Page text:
Project Improves Habitat and River Conditions for Fish in Upper Grande Ronde River

The Grande Ronde in the Bird Track Springs project area. Photo: Umatilla Tribes.

A project to restore floodplain habitat in a stretch of the upper Grande Ronde River in Northeastern Oregon is paying off with improved flows, decreased bank erosion, improved water temperatures in both winter and summer, and the potential to increase production of wild juvenile salmon. A representative of the Confederated Tribes of the Umatilla Indian Reservation reported on the project, known as Bird Track Springs, at the February meeting of the Council’s Fish and Wildlife Committee.

The Bird Track Springs project is located at 3,100 feet elevation along the mainstem Grande Ronde River between river mile 144.7 and 146.1 along State Highway 244. The project includes both national forest and privately owned land. Over time, human activities, notably logging, altered natural processes in the river, including disconnecting historic floodplain habitat from the main channel of the Grande Ronde. As well, the impacts included a lack of woody debris and other material that contribute to habitat complexity that can slow the flow and create pools where juvenile fish can rest, feed, and rear, and water temperatures that were too warm for juvenile salmon.

Because of the impacts, the project area and other river reaches in the middle part of the Upper Grande Ronde, which are within the Tribes’ historic area, were incapable of supporting the Tribes’ First Foods policy. So the Tribes formed a unique partnership with state, federal, and local agencies including the Grande Ronde Model Watershed, and local land owners, to address the problems in the Bird Track reach. The goal was to improve river function and habitat for the benefit of Chinook salmon, steelhead, bull trout, lamprey, and other species.

The project aimed to increase the frequency and duration of floodplain inundation, improve the connection between the river and cold groundwater, create more pools and side channels, add woody debris to the river, and plant new native vegetation. The project results included reconnecting 135 acres of historic floodplain to the main channel of the river, constructing 9,500 feet of new channel, creating 17 large pools in the mainstem river and 47 smaller pools in side channels, adding more than 500 woody debris structures to the project area, and improving 3,700 feet of riverbank.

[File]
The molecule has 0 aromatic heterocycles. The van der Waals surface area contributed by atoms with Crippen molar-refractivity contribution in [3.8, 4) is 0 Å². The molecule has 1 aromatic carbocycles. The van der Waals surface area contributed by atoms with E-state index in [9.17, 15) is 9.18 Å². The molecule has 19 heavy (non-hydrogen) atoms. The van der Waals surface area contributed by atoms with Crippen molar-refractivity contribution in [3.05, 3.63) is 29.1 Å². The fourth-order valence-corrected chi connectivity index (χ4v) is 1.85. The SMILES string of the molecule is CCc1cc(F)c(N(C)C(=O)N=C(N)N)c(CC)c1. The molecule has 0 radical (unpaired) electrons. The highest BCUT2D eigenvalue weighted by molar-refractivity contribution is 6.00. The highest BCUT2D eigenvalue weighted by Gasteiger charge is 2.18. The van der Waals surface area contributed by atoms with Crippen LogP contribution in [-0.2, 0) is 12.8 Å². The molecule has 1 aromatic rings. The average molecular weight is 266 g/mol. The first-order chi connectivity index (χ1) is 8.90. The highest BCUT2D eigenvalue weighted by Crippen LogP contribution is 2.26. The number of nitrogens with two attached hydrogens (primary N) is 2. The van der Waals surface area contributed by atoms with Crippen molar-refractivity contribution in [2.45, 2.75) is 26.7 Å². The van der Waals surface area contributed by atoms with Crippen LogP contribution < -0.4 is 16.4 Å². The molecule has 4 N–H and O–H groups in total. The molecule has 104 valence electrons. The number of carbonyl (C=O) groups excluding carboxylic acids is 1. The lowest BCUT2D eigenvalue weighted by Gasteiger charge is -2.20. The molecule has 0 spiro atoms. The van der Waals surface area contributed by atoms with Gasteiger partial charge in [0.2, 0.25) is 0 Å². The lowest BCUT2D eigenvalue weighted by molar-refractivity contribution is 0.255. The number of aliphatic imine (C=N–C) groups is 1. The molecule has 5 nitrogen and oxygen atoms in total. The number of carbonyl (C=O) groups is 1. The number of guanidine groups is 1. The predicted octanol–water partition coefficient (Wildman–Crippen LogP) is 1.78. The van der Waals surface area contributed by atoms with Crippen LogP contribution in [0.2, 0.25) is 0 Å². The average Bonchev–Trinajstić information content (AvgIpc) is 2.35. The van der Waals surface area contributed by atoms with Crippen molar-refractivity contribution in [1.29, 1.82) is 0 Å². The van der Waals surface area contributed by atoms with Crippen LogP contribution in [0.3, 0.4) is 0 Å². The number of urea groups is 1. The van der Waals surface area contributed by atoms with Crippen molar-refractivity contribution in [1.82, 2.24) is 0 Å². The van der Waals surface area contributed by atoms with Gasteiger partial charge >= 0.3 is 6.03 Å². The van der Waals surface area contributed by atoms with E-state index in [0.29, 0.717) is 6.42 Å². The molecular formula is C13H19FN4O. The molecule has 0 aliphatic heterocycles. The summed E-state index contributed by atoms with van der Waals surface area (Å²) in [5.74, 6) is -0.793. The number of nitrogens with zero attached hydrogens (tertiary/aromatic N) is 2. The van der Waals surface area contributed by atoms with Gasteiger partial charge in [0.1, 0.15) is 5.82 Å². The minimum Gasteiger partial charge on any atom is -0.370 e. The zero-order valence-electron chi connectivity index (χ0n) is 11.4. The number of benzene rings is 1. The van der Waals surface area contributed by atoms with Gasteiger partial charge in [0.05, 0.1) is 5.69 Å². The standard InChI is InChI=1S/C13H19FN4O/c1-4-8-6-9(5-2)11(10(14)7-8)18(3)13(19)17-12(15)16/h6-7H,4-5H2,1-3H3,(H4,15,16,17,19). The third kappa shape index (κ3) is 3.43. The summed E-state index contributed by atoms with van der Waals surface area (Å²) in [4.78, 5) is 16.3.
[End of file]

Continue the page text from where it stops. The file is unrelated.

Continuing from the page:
Smolts in a pool in the project area. Photo: Umatilla Tribes.

“We’ve seen consistently colder water in the side channels – much cooler in the summer, and better able to support anadromous fish,” said Allen Childs, Tributary Habitat Lead for the Umatilla Tribes. “Chinook spawning in the reach is generally pretty positive, a pretty extensive use of the area. From our perspective, the flood plain project performed admirably. We saw some localized erosion, but that was all; the wood performed well.”

He said the project demonstrates the importance to salmon reproduction of improving floodplain habitat. Re-engineering the main channel of the river will lessen the impacts of periodic large floods and winter ice flows, he said. The project work began in 2018 and was completed in December 2019, and since then biologists and engineers have been monitoring how fish use the restored floodplain and how well the alterations to the river channel are performing.

“What we’re really excited about is the upward trend of the groundwater elevation,” Childs said. “We’ve seen an increase of two to three meters, and this is important for rehydrating the floodplain. The groundwater is super cold, and the temperature is pretty uniform. The more groundwater you can get to supply the channel, the better chance we have to improve conditions for salmon.”

Before the project, juvenile salmon were quickly carried downriver by the current, but now with the current slowed and more pools available, fish are able to stay in the cold-water habitat longer, and that improves their chances of surviving to return and spawn as adults.

Two consecutive floods occurred during February and March 2020, with the March flood documented as largest of record. The project floodplain absorbed the events with minimal effect, evidence of the success of the restored floodplain processes.